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Forest Management

Forest Management Plans

Forests are a vital part of our region’s natural and cultural heritage. People of the Upper Delaware River region have worked these forestlands for generations. “Pennsylvania” literally translates as “Penn’s woods.” Our forests are beautiful to look at, they provide rich wildlife habitats, and they are the perfect places to hike, hunt, or bird watch. They are important economic drivers for our region and good sources of local jobs. And they protect vital drinking water sources for us and for everyone downstream.

The Upper Delaware River Watershed provides water to over 15 million people. That water is filtered by the healthy forests that thrive here. To protect the water here, we need to assure that forestlands remain forestlands. Today, Pennsylvania ranks first in the nation for hardwood production; 75% of Pennsylvania’s forestlands are owned by private, non-industrial landowners—in the Delaware River Basin, 84% are privately owned. Similarly, New York is 63% forested, 76% of which is privately owned.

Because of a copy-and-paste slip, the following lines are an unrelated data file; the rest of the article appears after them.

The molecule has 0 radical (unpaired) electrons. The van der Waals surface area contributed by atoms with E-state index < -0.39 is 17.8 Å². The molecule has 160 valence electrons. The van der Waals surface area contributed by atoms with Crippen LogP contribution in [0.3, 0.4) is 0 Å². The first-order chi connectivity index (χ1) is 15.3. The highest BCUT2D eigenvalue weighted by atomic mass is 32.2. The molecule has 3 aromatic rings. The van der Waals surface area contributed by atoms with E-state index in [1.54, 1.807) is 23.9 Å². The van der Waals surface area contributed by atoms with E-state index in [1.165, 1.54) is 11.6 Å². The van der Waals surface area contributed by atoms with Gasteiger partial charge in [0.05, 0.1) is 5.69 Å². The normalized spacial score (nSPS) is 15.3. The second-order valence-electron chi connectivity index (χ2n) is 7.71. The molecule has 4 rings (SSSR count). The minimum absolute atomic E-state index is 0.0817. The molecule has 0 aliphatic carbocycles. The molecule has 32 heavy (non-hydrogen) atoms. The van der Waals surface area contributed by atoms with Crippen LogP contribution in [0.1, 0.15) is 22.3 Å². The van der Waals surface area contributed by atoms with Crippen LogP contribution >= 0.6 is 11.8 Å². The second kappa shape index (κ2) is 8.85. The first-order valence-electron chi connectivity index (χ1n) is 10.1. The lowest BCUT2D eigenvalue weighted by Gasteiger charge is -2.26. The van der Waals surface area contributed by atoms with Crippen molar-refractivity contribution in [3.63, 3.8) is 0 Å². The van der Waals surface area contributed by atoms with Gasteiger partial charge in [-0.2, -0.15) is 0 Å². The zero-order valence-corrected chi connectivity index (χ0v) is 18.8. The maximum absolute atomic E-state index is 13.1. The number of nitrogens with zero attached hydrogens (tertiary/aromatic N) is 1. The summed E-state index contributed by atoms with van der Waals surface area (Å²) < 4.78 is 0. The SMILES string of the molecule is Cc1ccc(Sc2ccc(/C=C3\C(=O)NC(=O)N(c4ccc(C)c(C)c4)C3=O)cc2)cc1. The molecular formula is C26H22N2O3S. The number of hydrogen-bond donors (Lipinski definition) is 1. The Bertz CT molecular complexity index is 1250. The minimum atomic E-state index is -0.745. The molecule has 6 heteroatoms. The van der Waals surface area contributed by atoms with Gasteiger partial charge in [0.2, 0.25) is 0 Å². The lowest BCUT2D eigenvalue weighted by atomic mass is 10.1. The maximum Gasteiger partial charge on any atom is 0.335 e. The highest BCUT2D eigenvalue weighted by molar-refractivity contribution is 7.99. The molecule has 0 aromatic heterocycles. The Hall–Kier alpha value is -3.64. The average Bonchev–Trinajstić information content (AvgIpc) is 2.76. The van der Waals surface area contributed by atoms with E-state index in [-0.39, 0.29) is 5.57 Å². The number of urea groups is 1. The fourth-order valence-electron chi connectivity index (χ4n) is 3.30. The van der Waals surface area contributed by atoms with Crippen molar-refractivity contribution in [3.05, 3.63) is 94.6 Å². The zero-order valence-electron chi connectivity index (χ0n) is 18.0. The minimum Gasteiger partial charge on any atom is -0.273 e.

To develop a Forest Management Plan for your property, the first step is often to work with a consulting forester.

Consulting Foresters

Consulting foresters are professional foresters that provide a broad range of woodland management services including timber appraisals, marketing assistance, preparation of forest management plans (Forest Stewardship Plans), timber stand improvement operations, forest pest management assistance, and wildlife habitat improvement.

A consulting forester works with landowners to understand their goals—such as long-term growth, wildlife habitat maintenance or income management—and makes recommendations to help the landowner achieve them. Working throughout the process from initial assessment, management plan, maintenance and harvest, a consulting forester also typically acts as an agent for the woodland owner before, during and after a timber sale. It is strongly recommended that woodland owners contact a consulting forester to develop a management plan prior to any timber harvesting operations.

Here is a sample forest management plan for your reference.

Buffers: Forested areas between fields & Waterways